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New Drug to Treat HIV Infection

Aschenbrenner, Diane S. MS, RN

AJN The American Journal of Nursing: September 2011 - Volume 111 - Issue 9 - p 23
doi: 10.1097/01.NAJ.0000405055.38571.06
Drug Watch

Diane S. Aschenbrenner is the course coordinator for undergraduate pharmacology at Johns Hopkins University School of Nursing in Baltimore, MD. She also coordinates Drug Watch:

Rilpivirine (Edurant) is a new nonnucleoside reverse-transcriptase inhibitor (NNRTI) that blocks the replication of HIV and is approved for use in patients who've never received HIV drug therapy before. In clinical trials, rilpivirine was found to be as effective in lowering patients' viral load as efavirenz (Sustiva), another approved NNRTI, although patients with a higher viral load at the start of rilpivirine therapy were less likely to respond to it. And in those patients who failed therapy with rilpivirine, there was a greater risk of developing resistance to other NNRTIs than was seen in patients who failed therapy with efavirenz.

Common adverse effects of rilpivirine are depression, insomnia, headache, and rash. Because rilpivirine is metabolized by an isoenzyme in the cytochrome P-450 (CYP) isoenzyme system, CYP3A, any drug that increases or decreases the level of CYP3A will alter the serum level of rilpivirine; nurses should check all other drugs the patient receives for compatibility with rilpivirine in order to prevent a drug interaction.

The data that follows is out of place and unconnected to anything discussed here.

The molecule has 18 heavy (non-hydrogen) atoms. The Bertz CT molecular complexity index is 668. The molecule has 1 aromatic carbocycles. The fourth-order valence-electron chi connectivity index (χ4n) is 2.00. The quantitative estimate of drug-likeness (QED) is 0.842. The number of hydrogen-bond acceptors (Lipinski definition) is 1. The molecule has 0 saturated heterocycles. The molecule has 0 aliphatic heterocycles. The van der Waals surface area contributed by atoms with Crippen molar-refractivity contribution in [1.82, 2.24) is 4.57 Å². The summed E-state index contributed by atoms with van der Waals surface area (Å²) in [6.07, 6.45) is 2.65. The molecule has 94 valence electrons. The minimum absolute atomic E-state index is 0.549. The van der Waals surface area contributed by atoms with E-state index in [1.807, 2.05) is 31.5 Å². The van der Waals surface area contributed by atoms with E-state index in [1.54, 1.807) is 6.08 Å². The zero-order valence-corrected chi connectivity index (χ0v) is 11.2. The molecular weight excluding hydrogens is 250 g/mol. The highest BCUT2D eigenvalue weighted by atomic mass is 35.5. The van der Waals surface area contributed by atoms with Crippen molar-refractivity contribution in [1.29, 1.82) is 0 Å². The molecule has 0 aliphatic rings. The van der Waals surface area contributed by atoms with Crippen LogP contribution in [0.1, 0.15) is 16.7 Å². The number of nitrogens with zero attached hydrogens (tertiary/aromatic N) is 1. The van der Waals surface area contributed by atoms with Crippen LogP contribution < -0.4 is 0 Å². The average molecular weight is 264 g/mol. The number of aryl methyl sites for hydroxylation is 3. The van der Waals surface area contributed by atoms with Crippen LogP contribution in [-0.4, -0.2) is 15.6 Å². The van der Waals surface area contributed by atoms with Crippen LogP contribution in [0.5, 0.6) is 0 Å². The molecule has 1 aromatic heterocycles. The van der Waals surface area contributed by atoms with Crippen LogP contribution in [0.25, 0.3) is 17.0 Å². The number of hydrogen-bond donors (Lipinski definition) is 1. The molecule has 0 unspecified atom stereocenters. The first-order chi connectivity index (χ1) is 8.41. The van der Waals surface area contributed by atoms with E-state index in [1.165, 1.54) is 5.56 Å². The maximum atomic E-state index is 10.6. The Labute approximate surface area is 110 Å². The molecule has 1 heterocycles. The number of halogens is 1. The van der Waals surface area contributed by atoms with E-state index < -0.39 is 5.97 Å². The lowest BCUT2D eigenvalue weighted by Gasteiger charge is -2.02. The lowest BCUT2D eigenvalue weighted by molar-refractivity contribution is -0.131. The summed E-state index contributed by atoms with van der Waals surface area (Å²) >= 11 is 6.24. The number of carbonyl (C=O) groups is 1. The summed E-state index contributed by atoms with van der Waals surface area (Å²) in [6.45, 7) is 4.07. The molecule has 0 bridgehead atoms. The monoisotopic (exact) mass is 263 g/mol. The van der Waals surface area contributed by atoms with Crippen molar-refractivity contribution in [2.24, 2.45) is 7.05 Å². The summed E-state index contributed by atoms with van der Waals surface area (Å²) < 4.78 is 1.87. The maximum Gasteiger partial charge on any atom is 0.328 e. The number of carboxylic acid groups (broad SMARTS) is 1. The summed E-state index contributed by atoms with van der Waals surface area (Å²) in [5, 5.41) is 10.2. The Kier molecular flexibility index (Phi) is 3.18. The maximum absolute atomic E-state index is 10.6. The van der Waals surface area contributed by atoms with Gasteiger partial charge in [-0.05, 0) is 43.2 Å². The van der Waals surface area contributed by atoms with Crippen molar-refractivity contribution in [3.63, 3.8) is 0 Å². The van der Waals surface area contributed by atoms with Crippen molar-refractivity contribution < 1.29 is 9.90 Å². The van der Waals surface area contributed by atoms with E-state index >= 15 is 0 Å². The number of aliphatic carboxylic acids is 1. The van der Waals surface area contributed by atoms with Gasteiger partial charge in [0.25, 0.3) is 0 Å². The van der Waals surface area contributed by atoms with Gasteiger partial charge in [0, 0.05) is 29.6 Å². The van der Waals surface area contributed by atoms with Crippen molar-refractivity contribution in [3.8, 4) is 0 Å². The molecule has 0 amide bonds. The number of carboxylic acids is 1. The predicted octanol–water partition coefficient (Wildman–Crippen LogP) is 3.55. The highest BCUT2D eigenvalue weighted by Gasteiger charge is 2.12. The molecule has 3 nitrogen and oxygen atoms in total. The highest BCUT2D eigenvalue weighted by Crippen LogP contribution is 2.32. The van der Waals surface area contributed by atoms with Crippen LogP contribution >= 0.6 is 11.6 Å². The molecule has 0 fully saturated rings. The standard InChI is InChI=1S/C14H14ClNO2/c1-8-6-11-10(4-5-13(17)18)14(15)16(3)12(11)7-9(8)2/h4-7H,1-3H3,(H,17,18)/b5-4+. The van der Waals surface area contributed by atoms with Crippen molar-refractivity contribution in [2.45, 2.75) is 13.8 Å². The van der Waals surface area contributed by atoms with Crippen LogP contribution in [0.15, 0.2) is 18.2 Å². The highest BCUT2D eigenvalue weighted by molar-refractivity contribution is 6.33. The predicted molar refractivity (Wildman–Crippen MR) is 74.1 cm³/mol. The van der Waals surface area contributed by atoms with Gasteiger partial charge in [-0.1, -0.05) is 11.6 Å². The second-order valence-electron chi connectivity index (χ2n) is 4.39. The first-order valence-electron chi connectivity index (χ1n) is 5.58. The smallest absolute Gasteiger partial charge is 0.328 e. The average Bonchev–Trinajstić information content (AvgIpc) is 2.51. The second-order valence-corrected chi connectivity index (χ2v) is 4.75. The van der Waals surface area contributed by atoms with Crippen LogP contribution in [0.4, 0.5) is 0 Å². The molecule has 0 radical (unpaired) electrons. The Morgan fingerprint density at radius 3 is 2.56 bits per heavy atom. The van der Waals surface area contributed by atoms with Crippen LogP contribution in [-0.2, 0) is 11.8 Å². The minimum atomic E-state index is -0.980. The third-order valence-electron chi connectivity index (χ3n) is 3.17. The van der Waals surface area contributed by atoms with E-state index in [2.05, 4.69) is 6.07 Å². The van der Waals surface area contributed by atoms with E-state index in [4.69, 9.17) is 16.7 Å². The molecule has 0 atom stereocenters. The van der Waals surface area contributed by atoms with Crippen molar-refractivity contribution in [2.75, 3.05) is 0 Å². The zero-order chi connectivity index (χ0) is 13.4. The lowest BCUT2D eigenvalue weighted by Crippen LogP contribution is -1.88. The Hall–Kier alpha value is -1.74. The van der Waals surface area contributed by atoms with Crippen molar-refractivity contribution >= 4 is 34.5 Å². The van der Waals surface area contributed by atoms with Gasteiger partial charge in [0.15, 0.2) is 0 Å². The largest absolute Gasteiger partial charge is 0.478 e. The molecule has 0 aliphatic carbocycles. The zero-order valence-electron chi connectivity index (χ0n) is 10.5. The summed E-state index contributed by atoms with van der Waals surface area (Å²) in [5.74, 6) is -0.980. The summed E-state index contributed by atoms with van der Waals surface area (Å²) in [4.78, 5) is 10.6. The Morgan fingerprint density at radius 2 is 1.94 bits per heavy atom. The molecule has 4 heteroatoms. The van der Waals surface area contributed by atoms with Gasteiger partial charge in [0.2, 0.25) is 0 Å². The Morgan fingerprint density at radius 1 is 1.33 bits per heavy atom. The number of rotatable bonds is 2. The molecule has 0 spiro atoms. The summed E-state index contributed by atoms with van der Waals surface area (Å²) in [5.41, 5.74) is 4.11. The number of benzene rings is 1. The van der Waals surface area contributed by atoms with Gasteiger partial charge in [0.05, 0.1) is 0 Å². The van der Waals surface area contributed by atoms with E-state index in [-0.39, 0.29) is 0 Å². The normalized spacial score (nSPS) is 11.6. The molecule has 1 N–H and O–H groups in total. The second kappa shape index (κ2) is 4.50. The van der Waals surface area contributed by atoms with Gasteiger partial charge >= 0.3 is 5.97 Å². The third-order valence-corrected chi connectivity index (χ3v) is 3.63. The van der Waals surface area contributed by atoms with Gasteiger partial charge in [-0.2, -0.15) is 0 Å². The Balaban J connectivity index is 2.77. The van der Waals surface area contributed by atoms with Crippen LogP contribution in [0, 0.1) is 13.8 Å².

Nurses should also teach patients the importance of taking rilpivirine with a meal; food is important for maximum absorption. Patients can eat either a normal meal (calorically speaking) or a high-fat, high-calorie meal. However, taking the drug on an empty stomach decreases its absorption by 40%, and taking it with a protein-rich nutritional drink decreases its absorption by 50%.

To read the drug's complete prescribing information from the Food and Drug Administration, go to

© 2011 Lippincott Williams & Wilkins, Inc.